Creating consensus: Revisiting the emergency medicine resident scholarly activity requirement

Bryan G. Kane, Vicken Y. Totten, Chadd K. Kraus, Michael Allswede, Deborah B. Diercks, Nidhi Garg, Louis Ling, Eric N. McDonald, Alex M. Rosenau, Mike Wilk, Alexandria D. Holmes, Adam Hemminger, Marna Rayl Greenberg

Research output: Contribution to journalArticlepeer-review

6 Scopus citations


Introduction: In the context of the upcoming single accreditation system for graduate medical education resulting from an agreement between the Accreditation Council for Graduate Medical Education (ACGME), American Osteopathic Association and American Association of Colleges of Osteopathic Medicine, we saw the opportunity for charting a new course for emergency medicine (EM) scholarly activity (SA). Our goal was to engage relevant stakeholders to produce a consensus document. Methods: Consensus building focused on the goals, definition, and endpoints of SA. Representatives from stakeholder organizations were asked to help develop a survey regarding the SA requirement. The survey was then distributed to those with vested interests. We used the preliminary data to find areas of concordance and discordance and presented them at a consensus-building session. Outcomes were then re-ranked. Results: By consensus, the primary role(s) of SA should be the following: 1) instruct residents in the process of scientific inquiry; 2) expose them to the mechanics of research; 3) teach them lifelong skills, including search strategies and critical appraisal; and 4) teach them how to formulate a question, search for the answer, and evaluate its strength. To meet these goals, the activity should have the general elements of hypothesis generation, data collection and analytical thinking, and interpretation of results. We also determined consensus on the endpoints, and acceptable documentation of the outcome. Conclusion: This consensus document may serve as a best-practices guideline for EM residency programs by delineating the goals, definitions, and endpoints for EM residents’ SA. However, each residency program must evaluate its available scholarly activity resources and individually implement requirements by balancing the ACGME Review Committee for Emergency Medicine requirements with their own circumstances.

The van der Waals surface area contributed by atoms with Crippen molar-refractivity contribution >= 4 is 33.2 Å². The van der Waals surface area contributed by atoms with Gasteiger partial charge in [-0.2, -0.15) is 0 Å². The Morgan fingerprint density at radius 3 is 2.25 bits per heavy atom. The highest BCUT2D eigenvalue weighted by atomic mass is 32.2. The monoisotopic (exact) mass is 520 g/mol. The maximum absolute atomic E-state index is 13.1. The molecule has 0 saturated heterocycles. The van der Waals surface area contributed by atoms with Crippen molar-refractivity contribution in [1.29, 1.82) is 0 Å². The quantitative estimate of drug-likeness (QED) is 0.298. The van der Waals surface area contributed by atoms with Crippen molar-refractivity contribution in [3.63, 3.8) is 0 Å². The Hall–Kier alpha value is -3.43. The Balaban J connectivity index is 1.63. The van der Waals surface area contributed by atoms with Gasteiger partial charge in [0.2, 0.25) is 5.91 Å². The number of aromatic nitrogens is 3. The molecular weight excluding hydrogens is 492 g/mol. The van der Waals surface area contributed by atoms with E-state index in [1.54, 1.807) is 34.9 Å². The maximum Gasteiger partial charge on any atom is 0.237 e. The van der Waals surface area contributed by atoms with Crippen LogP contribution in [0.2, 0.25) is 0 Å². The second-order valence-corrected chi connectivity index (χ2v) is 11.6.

Original languageEnglish (US)
Pages (from-to)369-375
Number of pages7
JournalWestern Journal of Emergency Medicine
Issue number2
StatePublished - Mar 2019

ASJC Scopus subject areas

  • Emergency Medicine


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